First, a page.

One of the most wonderful snatches by which to remember Husain then is perhaps this: even as the big themes of nation, culture, exile and censorship swirled around him, here was a man who could teach the pleasures of caramel popcorn and an unplanned matinee show to nieces and nephews more than half a century younger than him. What greater homage can man pay to life than to love it covetously at 95?
PRECIOUSLY, MY own friendship with Husain — only a tiny pixel in the thousands of mega pixels that made up the screen of his life — began with a fight.
Legends have a way of coming in mixed packages. The legend of MF Husain came streaming whimsicalities like ribbons on an extravagant present. His elusiveness. His unpredictability. His mood swings. Quivering internally at the prospect of all that, I had gone to Dubai in 2007 to coordinate Husain painting a canvas for TEHELKA, jointly with Shah Rukh Khan. Those were difficult years for TEHELKA. We needed the canvas for a fund-raising art auction at Bonhams, London. We needed every genie in the bottle.
Husain walked into her room, clean-shaven: A man willing to lose his identity for love
Husain sat like a magnificent self-portrait in a plush five-star hotel lobby: snow-white hair, black galabandh, an oversized paintbrush in hand as a prop. The meeting lasted five minutes. I was an ingénue in the ways of the art world: he read through me like an X-ray machine. Who is the buyer? he asked. What price will the canvas go at? I had no answers (we hadn’t even got the canvas yet, how were we to know who would buy it?) He left in a huff. I had expected to meet a master painter; I had bumped into a marketing fiend instead.
I was frantic. Shah Rukh was due to fly to Dubai the next day. Getting the two together had been like launching a lunar mission. (Shah Rukh, as elusive as Husain, had only replied when I had sent him an exasperated message that said, “Do you exist? Are you for real? Or are you a unicorn?”) And now, here was Husain, playing to the legend, upturning the cart.
Over the next two days, Shah Rukh and I played a surreal game of tag with Husain. Shah Rukh had promised to mollify him but when we arrived at his door we found Husain had flown overnight to Qatar. Eventually, many crazed ECGs later, the canvas did get done — live at Bonhams, in front of an unprecedented audience of 1,500. Husain’s masterstroke.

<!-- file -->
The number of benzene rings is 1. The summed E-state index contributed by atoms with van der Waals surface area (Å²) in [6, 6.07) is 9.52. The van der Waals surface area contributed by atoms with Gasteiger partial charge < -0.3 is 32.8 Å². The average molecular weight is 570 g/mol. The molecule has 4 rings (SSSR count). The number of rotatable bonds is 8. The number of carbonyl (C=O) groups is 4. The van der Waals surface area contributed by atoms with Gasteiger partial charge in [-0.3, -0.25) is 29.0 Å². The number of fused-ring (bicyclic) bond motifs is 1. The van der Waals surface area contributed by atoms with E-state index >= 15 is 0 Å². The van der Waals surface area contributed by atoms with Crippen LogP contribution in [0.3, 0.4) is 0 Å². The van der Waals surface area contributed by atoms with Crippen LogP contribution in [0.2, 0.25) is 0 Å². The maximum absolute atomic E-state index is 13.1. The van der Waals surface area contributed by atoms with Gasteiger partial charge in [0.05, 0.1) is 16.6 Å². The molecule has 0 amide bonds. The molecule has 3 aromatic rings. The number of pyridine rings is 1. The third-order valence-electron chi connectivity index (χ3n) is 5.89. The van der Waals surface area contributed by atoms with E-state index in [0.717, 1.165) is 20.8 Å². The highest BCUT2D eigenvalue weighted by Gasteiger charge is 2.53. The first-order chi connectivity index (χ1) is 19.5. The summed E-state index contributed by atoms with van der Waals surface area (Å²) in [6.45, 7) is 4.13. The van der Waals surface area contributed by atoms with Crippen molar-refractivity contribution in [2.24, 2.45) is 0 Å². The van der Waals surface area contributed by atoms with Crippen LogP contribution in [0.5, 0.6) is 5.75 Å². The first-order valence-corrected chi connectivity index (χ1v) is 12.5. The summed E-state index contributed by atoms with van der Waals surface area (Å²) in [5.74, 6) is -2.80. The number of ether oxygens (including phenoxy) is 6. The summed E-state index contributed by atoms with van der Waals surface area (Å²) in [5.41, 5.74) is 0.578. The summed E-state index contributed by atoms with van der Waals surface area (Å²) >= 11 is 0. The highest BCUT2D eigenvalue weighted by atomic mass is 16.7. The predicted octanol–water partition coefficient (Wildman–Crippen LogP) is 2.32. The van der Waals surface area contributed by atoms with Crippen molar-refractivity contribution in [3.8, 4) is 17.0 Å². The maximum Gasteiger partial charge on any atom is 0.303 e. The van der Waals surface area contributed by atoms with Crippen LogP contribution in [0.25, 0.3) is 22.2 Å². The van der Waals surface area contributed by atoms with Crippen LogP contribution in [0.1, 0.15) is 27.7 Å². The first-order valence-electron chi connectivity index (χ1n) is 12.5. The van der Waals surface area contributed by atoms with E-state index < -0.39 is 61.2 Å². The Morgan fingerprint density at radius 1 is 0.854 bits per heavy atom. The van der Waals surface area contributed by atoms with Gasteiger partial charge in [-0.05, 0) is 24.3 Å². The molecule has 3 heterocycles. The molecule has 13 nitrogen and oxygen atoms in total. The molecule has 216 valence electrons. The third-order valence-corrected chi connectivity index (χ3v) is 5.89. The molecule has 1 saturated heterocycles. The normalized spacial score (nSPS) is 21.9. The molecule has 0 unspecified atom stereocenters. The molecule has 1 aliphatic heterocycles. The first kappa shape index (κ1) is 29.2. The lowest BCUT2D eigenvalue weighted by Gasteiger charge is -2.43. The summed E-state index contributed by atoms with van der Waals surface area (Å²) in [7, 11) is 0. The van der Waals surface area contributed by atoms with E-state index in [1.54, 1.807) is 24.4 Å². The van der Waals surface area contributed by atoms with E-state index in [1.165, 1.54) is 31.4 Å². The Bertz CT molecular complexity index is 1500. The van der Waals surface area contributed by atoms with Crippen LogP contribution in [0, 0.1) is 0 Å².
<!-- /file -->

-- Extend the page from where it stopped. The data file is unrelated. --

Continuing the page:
A year later, relations considerably warmer but not quite friends yet, I went to Dubai to write a profile of Husain (The Master in his Absurd Exile, TEHELKA, 2 February 2008). The Hindu culture police had been up to their vandalising games again. We felt the need to repudiate them and foreground what Husain had really meant for India before a lifetime of work was reduced to a few contentious canvases.
Husain invited me to stay at his home in Dubai. On the first day, we quarrelled fiercely
Generously, Husain invited me to stay at his house — one wing of it, a beautiful apartment done in drapes of red, mischievously called The Red-light Museum (“The name makes people sit up,” Husain had chuckled). It was one of the most memorable weeks of my life. Husain was a great raconteur, and yet a movingly reflective conversationalist. He spoke of India and Hindu iconography for hours with unmistakable love. He would wake up at six, from a simple mattress on the floor, surrounded by giant canvases in various stages of completion, and keep going till after midnight: lunch at his favourite Noodle Bar, afternoons spent painting, a film in the evening (to check out if Deepika Padukone was worthy of a muse), a turn in one of his luxury cars, dinner at Ravi’s dhaba and hours of conversation and tea afterwards.
On the very first day, we quarrelled fiercely. As the sun set over the quay, Husain began to haggle with me over the percentage TEHELKA owed him from the canvas he had made for us. I defended TEHELKA hotly, listing the values it stood for and the hard journalistic work it had done at what cost — questioning his need to eke out more material wealth from his work than he had already got. Husain listened, then lapsed into a long silence. He was sketching a wedding card for Ustad Amjad Ali Khan’s son. Suddenly he said, “Let me make something for you.”
Ten minutes later, he handed me a sublime Durga in fluid motion, mounted on a lion. “You fight like Durga,” he said. “You have her spirit.” I couldn’t have imagined a confrontation buried with more generosity.
Husain did not just have a gift for youth and life: he had a gift for friendship, for boundaries dissolved in sudden good faith. A few months later, when the courts threw out some of the cases against him, I called him for a sound byte. “You already know what I feel,” he said with characteristic disregard for the rulebook, “write anything on my behalf. I give you full power of attorney.”
I wish I had heeded him a little earlier and visited him in time. I could have been a better ventriloquist now. And exercised better power of attorney.
Also Read: The Master In His Absurd Exile